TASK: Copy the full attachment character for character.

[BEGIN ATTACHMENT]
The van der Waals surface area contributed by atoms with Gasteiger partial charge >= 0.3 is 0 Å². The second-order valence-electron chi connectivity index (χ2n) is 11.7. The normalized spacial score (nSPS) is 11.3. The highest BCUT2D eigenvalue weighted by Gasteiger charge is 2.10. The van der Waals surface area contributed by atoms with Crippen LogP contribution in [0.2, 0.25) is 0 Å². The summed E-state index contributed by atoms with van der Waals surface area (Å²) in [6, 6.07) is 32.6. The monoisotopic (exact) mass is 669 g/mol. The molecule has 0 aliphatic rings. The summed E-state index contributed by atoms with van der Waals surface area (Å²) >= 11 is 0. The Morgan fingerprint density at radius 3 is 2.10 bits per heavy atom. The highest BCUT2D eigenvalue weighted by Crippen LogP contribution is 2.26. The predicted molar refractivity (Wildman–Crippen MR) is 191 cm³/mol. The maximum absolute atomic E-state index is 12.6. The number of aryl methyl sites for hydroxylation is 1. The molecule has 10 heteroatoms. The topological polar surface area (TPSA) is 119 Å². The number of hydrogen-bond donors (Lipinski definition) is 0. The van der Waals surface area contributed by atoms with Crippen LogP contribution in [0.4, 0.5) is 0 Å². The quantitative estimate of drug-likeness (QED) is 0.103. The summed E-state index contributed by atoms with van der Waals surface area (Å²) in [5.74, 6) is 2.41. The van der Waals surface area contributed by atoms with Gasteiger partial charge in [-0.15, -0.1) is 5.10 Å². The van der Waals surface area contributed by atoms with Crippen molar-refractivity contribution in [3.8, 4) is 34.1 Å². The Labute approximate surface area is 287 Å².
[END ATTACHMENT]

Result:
The van der Waals surface area contributed by atoms with Gasteiger partial charge >= 0.3 is 0 Å². The second-order valence-electron chi connectivity index (χ2n) is 11.7. The normalized spacial score (nSPS) is 11.3. The highest BCUT2D eigenvalue weighted by Gasteiger charge is 2.10. The van der Waals surface area contributed by atoms with Crippen LogP contribution in [0.2, 0.25) is 0 Å². The summed E-state index contributed by atoms with van der Waals surface area (Å²) in [6, 6.07) is 32.6. The monoisotopic (exact) mass is 669 g/mol. The molecule has 0 aliphatic rings. The summed E-state index contributed by atoms with van der Waals surface area (Å²) >= 11 is 0. The Morgan fingerprint density at radius 3 is 2.10 bits per heavy atom. The highest BCUT2D eigenvalue weighted by Crippen LogP contribution is 2.26. The predicted molar refractivity (Wildman–Crippen MR) is 191 cm³/mol. The maximum absolute atomic E-state index is 12.6. The number of aryl methyl sites for hydroxylation is 1. The molecule has 10 heteroatoms. The topological polar surface area (TPSA) is 119 Å². The number of hydrogen-bond donors (Lipinski definition) is 0. The van der Waals surface area contributed by atoms with Crippen LogP contribution in [0.4, 0.5) is 0 Å². The quantitative estimate of drug-likeness (QED) is 0.103. The summed E-state index contributed by atoms with van der Waals surface area (Å²) in [5.74, 6) is 2.41. The van der Waals surface area contributed by atoms with Gasteiger partial charge in [-0.15, -0.1) is 5.10 Å². The van der Waals surface area contributed by atoms with Crippen molar-refractivity contribution in [3.8, 4) is 34.1 Å². The Labute approximate surface area is 287 Å².